A black bird is loudly, rapidly, caw-cawing in the tree outside your window. Others are flying in groups riding the air currents. Numerous black birds are eating on the ground. Are they Ravens or Crows? Sometimes they’re both or neither.
Ravens and Crows, which are abundant throughout the Bay Area, are scavengers, part of the “clean-up crew” of the bird world, eating carrion, garbage and, at times, nesting baby birds. They’re different species, both from the corvid family, genus corvus. Behavior, body structure and calls are the fastest ways to distinguish the two.
California’s Common Raven, corvus corax, is all black, and, when full grown, has a four-foot wingspan, measuring more than two feet long from head to tail. Their voice is more gravelly and deeper than Crows. Ravens stand and perch tall; more vertical than horizontal. They have large black heads, beaks, eyes, legs and feet. Everything about them is bigger and thicker than Crows. They can be surprisingly docile when raised as pets, though it’s not encouraged to keep them in captivity, and enjoy talking. They love to observe and have a wide range of sound mimicry. They hop. When flying, their tail arcs outwards in a softened “V” curve. A mnemonic: Raven has a “V” in it. They’re oftentimes seen in pairs or groups and, when flying, float on thermals and soar, with minimal wing flaps.
California’s Northwestern Crow, corvus caurinux, is, also, all black. Adults are easily half the size of a mature Raven, measuring 16 to 20 inches, almost half of which is tail. They “caw-caw”, although can mimic several other sounds too. Crows stand and perch more horizontally; their beaks look pointier, albeit still quite sturdy. All their features are black too, yet more refined.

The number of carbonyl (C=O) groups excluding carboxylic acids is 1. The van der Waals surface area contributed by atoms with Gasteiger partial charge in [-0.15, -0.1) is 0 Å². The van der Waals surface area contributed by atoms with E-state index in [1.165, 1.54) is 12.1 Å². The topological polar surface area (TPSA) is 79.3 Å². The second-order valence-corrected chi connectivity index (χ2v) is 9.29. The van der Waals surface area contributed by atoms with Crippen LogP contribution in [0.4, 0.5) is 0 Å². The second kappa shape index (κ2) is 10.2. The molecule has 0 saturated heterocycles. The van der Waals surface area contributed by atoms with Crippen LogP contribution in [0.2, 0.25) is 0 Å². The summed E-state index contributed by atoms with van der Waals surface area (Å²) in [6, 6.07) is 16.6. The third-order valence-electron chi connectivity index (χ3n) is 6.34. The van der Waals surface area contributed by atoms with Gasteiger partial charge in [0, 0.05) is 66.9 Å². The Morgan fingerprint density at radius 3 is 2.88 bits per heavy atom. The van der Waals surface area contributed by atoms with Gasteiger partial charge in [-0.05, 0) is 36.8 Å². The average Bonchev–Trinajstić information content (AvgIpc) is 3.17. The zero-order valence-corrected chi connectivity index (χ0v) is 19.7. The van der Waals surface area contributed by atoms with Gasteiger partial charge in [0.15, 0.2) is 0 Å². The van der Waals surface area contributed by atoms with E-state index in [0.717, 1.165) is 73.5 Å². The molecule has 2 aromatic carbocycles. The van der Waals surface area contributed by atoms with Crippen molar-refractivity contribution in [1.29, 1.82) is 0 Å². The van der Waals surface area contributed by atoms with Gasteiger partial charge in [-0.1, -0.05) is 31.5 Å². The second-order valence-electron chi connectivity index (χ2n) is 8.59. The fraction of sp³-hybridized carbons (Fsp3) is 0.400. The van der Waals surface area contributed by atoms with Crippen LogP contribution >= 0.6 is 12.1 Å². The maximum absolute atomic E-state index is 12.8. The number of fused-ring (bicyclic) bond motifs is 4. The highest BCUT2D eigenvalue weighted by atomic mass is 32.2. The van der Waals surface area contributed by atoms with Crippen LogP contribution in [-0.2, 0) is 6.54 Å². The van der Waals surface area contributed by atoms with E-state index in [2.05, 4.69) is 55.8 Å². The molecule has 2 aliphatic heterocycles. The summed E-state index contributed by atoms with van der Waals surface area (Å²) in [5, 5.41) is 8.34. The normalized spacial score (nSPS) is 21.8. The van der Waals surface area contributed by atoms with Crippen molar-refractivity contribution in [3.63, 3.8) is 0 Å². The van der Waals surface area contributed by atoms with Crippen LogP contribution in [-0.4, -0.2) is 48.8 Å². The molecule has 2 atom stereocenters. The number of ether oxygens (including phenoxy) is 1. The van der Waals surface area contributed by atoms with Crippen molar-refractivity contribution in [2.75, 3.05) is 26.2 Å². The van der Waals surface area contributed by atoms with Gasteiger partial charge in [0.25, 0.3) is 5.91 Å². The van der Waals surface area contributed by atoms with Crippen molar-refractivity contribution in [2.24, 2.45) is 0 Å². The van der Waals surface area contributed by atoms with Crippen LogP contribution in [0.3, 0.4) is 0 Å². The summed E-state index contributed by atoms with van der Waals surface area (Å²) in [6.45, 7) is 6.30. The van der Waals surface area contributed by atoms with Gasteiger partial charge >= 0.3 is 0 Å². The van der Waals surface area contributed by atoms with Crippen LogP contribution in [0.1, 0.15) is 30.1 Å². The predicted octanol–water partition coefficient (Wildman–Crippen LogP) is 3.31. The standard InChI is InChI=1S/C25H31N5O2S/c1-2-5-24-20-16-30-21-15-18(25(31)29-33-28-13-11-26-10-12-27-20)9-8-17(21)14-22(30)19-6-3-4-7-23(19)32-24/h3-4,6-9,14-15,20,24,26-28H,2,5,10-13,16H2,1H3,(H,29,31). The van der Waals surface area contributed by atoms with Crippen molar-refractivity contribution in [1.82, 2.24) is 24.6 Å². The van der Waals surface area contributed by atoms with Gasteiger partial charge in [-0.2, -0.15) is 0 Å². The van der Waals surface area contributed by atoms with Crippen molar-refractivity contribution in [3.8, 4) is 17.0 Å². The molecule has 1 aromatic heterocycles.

Wild Crows and humans can form bonds of trust and friendship. When this happens, your Crow might bring you something shiny as a gift, much like they’d do for their mate in their nest. They’re social and can distinguish different humans by personality and whether they’re friend or foe. They walk and run along. When flying, the end of their tail is straight across; they rapidly flap their wings every few seconds, rather than soar. They’re oftentimes seen in groups.
Both Ravens and Crows are protected by the Federal Migratory Bird Treaty Act because they cross State lines. It’s illegal to hunt Ravens. However, some areas have an annual open hunting season for Crows from December to April, ending just as breeding and nesting seasons begin.
Birds weigh less than they appear. They have hollow bones for air flight. The best time to birdwatch is on overcast days, when reduced sun and glare allow for better viewing of silhouettes against the sky, which more easily shows flight patterns and body shape.
To hear Raven and Crow calls, as well as other birds: Audubon.org.